Howard Fast’s SPARTACUS, which he self-published in 1951, is one of my favorite novels. It was later adapted into a terrific film directed by Stanley Kubrick and starring Kirk Douglas, Tony Curtis, Jean Simmons, Laurence Olivier, Charles Laughton and Peter Ustinov. Both are worth enjoying as the same but distinctly separate stories of Spartacus’ life.
Fast wrote SPARTACUS in response to the three months in prison he spent during the McCarthy Era, and self-published it because no publisher would touch it. Now it’s a classic.
SPARTACUS tells the story of the slave uprising against Rome during the Third Servile War (73-71 BC), led by Spartacus, a Thracian gladiator. Fast’s novelization of his life differs in some key respects from the life of the historical Spartacus so as to tell the story he wanted, which is an interpretation of Spartacus. The novel expresses the theme that life, love and freedom are paramount human values, and that oppression and slavery debase humanity.
The theme is evidenced in the story structure, which is split between two narratives. In one, a group of Roman nobles travel Italy touring the “tokens of punishment” (crucified slaves), the other flashbacks and stories describing Spartacus and his fight to end slavery. The Romans have the best of everything, a rich life built on the labor and suffering of millions of slaves. They don’t particularly enjoy it, though. Wealth and idleness have corrupted the virtues that build their republic, enabled by slavery. They hate and fear the slaves they exploit, going so far as to call them “instrumentum vocale,” or tools with a voice.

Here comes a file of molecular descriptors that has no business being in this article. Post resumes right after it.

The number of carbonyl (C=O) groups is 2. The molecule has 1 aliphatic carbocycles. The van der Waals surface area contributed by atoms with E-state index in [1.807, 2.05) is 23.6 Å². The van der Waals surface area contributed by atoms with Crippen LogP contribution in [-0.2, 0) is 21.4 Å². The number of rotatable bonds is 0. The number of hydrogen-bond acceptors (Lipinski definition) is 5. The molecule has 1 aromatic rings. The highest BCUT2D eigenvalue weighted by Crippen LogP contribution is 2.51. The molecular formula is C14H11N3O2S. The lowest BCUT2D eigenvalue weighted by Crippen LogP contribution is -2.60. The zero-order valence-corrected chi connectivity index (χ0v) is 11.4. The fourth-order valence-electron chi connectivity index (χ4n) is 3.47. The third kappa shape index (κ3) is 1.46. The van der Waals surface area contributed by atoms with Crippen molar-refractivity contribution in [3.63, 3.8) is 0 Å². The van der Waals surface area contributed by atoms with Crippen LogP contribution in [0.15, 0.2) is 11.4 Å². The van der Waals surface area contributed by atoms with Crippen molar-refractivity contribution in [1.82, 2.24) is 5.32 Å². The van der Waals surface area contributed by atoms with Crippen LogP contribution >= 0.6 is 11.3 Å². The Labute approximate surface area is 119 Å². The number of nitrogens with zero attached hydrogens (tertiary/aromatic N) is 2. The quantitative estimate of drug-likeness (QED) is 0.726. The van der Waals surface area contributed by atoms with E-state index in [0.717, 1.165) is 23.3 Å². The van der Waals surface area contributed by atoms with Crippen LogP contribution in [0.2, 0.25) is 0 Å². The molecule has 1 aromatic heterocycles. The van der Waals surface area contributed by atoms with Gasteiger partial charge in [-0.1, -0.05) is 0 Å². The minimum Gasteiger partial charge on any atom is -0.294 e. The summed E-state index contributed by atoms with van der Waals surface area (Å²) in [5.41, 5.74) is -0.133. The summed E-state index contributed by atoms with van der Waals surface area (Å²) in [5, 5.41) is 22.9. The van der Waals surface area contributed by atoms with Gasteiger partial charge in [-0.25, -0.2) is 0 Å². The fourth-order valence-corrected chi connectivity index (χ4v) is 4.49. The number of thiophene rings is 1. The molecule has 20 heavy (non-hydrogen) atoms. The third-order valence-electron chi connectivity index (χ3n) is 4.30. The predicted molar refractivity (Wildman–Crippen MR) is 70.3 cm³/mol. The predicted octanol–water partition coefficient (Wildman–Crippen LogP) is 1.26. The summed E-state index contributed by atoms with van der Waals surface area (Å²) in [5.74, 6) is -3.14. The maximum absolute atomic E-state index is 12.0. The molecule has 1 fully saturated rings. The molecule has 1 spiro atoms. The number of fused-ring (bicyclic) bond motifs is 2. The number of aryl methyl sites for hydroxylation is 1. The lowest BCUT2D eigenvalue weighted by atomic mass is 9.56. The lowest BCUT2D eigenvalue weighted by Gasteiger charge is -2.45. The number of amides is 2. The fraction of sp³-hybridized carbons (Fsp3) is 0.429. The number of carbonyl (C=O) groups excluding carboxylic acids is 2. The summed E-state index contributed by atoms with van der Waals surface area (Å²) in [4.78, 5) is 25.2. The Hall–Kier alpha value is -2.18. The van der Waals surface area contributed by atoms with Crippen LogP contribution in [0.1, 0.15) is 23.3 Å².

In the other narrative, we see Spartacus struggling to survive as a slave working in a marble mine and then as a gladiator in the arena. It disgusts him that people could be used up and thrown away to thrill jaded Romans. Gladiatorial combat isn’t gloried as it in films like GLADIATOR or the TV series SPARTACUS. Men don’t slaughter each other just to hear crowds cheer. The novel is closer to real life, which is the gladiators were fed and adored and pampered but only for their ability to kill other men until they themselves were finally killed. They hated it.
Spartacus leads the gladiators in a revolt and begins building a slave army that intends to overthrow Rome and begin a new golden age reminiscent of idealized simpler times. He smashes army after army sent against him until finally the Romans destroy him. But have they destroyed what Spartacus represents, the human spirit?
SPARTACUS is beautifully written and stirring. If you haven’t read it, I highly recommend picking it up.